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October 24th, 2007 Stephen Marc Beaudoin | News Stories
 

Broadway Bound

On its 20th anniversary, PCPA’s numbers are down. Now it wants more help from taxpayers.

     
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SCENE OF A BATTLE: PCPA and many in Portland’s arts community are at odds over PCPA’s Southwest Broadway center.
IMAGE: cameronbrowne.com

When the Portland Center for the Performing Arts turned 10 in 1997, no expense was spared.

There were balloons and specialty cocktails. Elegantly dressed servers offered high-end hors d’oeuvres—radicchio stuffed with duck salad, cucumber topped with curry shrimp. And a large and enthusiastic crowd gathered at the main theater center at 1111 SW Broadway.

“It was a huge fundraising gala,” recalls Gary Maffei, a member of the then-newly formed Friends of the PCPA. “And it was a big success.”

But there won’t be any bubbly or big parties costing tens of thousands of dollars as PCPA marks its 20th anniversary this year. There’s not much reason to party, because PCPA’s numbers are down and it wants more financial help from the city.

PCPA manages Keller Auditorium, Arlene Schnitzer Concert Hall and the main Broadway center, actually called Antoinette Hatfield Hall. Hatfield Hall comprises three venues—the Newmark Theatre, the Dolores Winningstad Theatre and Brunish Hall. And it’s at Hatfield Hall—which Portland Center Stage left in 2006 for its new Armory home in the Pearl—where trends are most troubling.

The five-floor facility has suffered up to a 20 percent reduction in its rental use among Portland arts organizations over the past five years. This at a time when Portland arts groups want space. But PCPA can’t meet increased venue demands from those groups, critics say, because it’s either giving away space to nonprofits or renting those spaces at higher rates to commercial enterprises.

Theater attendance at PCPA has fallen 11 percent over the past five years, compared with attendance gains reported by other Portland arts venues such as Artists Repertory Theatre and Miracle Theatre.

“My concern,” says local actress and impresario Mary McDonald-Lewis, “is PCPA is going to be a big box squatting on Broadway that’s only home to franchise theater shows and rubber chicken dinners.”

While crowd-pleasing traveling franchise theater shows can generate enough money in theory to subsidize smaller local productions, directors of small to midsize companies say that hasn’t happened with the rents PCPA charges them. Adds actor and developer Corey Brunish, a former member of the PCPA’s Friends group who donated $250,000 for the naming rights to PCPA’s smallest hall: “They have a beautiful facility and a great staff at PCPA. The fact that they [the halls] sit empty is a shame.”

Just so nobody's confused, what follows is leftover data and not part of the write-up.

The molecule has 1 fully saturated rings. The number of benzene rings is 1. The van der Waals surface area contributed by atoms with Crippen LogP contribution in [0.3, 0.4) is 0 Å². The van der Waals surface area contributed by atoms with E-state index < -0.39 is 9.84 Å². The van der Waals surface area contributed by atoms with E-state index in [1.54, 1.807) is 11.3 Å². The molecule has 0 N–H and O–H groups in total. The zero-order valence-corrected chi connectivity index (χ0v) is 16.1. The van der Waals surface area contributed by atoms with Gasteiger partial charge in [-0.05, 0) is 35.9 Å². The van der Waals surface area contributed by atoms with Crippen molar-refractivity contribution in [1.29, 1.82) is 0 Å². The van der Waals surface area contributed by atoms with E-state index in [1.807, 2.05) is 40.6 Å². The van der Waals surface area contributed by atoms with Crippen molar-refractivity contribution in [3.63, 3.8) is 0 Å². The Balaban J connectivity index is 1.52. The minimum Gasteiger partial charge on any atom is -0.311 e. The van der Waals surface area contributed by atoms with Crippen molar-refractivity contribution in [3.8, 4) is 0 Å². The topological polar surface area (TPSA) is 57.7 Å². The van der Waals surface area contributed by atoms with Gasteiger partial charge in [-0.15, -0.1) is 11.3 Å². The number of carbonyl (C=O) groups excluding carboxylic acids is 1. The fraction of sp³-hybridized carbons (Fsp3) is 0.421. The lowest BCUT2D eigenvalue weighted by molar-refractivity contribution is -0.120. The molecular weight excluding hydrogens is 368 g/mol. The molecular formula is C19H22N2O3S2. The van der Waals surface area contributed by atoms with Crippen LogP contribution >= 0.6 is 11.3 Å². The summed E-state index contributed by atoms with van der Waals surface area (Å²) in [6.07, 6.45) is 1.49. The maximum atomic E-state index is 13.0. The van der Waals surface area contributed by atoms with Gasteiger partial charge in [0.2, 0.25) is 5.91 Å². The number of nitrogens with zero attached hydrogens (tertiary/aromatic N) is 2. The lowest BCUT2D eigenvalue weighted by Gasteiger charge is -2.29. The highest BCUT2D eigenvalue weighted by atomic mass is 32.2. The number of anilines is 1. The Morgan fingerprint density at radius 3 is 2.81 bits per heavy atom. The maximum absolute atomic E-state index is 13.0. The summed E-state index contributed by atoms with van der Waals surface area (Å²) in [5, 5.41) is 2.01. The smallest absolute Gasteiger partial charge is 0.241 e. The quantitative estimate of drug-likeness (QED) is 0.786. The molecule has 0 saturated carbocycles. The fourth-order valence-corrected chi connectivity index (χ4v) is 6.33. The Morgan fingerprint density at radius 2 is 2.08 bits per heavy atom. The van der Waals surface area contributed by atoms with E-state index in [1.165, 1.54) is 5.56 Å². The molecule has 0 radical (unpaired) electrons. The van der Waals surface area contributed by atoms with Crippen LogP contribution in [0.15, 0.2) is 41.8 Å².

PCPA wants more city funding, on top of the nearly $700,000 annual infusion it currently receives. PCPA also gets a share—$1.9 million this fiscal year—of the tri-county hotel-motel tax. PCPA’s executive director, Robyn Williams, says she’d like a slice of the Regional Arts and Culture Council’s “percent for art” program, which is used to subsidize public arts installations.

The current combined $2.6 million government subsidy represents about 25 percent of PCPA’s $10 million annual budget.

Jesse Beason, Commissioner Sam Adams’ deputy director for arts and culture, says increased funding for the facilities is “a possibility, but we need to hear from folks in the community about how that falls into the scheme of priorities.”

It’s a priority for Jill Baum, managing director of Artists Repertory Theatre—which recently produced a new work called The Ghosts of Celilo at PCPA’s Newmark Theatre. But Baum raises a question asked by many others: “Can the city help partner with PCPA to get small and midsized arts groups in there, or into new venues?”

That question reflects the tension between PCPA and Portland’s arts community since Portland Center Stage’s move to the Pearl District freed up space for nonprofit and commercial use—at a rate at least three times what PCS was paying. In addition, some of PCS’s former office spaces at PCPA are now rented at a sizable increase to the commercial development company Clarus.

“While the landlord may consider the rent increases just good business, I consider it exclusionary,” says McDonald-Lewis. “And any project that is comped or subsidized by PCPA needs to undergo serious scrutiny and oversight by a committee comprised of staff and citizens.”

David Woolson, CEO of Metro’s Exposition Recreation Commission, which oversees the PCPA and two other venues, has full faith in PCPA Executive Director Robyn Williams’ abilities, and in where the PCPA is today.

“At the end of the day there’s a business to run,“ Woolson says. “And we have to look at the bottom line. I think Robyn has done a very good job.”

Williams says PCS’s move was “great” for PCPA because PCPA actually ended up subsidizing PCS while it was there. As to the question of PCPA squeezing out local theater companies, Williams says, “PCPA is never going to meet all the needs of the local arts community. But the real issue is that we have a shortage of performance facilities in Portland.”

Adds Maffei, chair of PCPA’s Friends group: “I certainly love all my Portland performing arts groups, but they’ve got to get real.”


FACT: PCPA resident companies are Tears of Joy Theatre (Newmark/Winningstad), Oregon Children’s Theatre (Newmark/Brunish/Keller), Oregon Symphony (Schnitzer), Portland Opera (Keller), and Oregon Ballet Theatre (Keller/Newmark).
 
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